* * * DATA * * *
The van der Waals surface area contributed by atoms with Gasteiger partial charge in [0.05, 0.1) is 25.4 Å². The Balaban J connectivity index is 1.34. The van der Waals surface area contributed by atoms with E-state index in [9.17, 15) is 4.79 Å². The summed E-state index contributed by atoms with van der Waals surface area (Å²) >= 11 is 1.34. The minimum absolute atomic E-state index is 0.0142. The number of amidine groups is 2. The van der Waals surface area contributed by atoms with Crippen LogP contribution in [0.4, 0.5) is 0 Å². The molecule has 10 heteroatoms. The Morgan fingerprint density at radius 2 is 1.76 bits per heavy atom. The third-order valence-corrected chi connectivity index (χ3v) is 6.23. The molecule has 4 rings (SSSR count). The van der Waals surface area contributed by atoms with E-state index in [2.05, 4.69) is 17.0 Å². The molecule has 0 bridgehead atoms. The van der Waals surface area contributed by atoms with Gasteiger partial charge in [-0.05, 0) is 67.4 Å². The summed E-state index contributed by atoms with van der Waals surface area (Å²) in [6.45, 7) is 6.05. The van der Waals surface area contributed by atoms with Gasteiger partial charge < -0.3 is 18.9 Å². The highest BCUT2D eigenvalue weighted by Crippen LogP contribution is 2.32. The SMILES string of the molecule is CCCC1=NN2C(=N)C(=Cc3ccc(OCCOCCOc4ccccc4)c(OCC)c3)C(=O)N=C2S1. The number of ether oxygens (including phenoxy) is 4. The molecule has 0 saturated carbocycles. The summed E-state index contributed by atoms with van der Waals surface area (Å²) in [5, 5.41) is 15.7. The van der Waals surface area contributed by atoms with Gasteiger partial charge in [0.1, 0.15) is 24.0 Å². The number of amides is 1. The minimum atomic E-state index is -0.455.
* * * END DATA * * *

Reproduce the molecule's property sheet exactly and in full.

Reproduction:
The van der Waals surface area contributed by atoms with Gasteiger partial charge in [0.05, 0.1) is 25.4 Å². The Balaban J connectivity index is 1.34. The van der Waals surface area contributed by atoms with E-state index in [9.17, 15) is 4.79 Å². The summed E-state index contributed by atoms with van der Waals surface area (Å²) >= 11 is 1.34. The minimum absolute atomic E-state index is 0.0142. The number of amidine groups is 2. The van der Waals surface area contributed by atoms with Crippen LogP contribution in [0.4, 0.5) is 0 Å². The molecule has 10 heteroatoms. The Morgan fingerprint density at radius 2 is 1.76 bits per heavy atom. The third-order valence-corrected chi connectivity index (χ3v) is 6.23. The molecule has 4 rings (SSSR count). The van der Waals surface area contributed by atoms with E-state index in [2.05, 4.69) is 17.0 Å². The molecule has 0 bridgehead atoms. The van der Waals surface area contributed by atoms with Gasteiger partial charge in [-0.05, 0) is 67.4 Å². The summed E-state index contributed by atoms with van der Waals surface area (Å²) in [6.45, 7) is 6.05. The van der Waals surface area contributed by atoms with Gasteiger partial charge < -0.3 is 18.9 Å². The highest BCUT2D eigenvalue weighted by Crippen LogP contribution is 2.32. The SMILES string of the molecule is CCCC1=NN2C(=N)C(=Cc3ccc(OCCOCCOc4ccccc4)c(OCC)c3)C(=O)N=C2S1. The number of ether oxygens (including phenoxy) is 4. The molecule has 0 saturated carbocycles. The summed E-state index contributed by atoms with van der Waals surface area (Å²) in [5, 5.41) is 15.7. The van der Waals surface area contributed by atoms with Gasteiger partial charge in [0.1, 0.15) is 24.0 Å². The number of amides is 1. The minimum atomic E-state index is -0.455.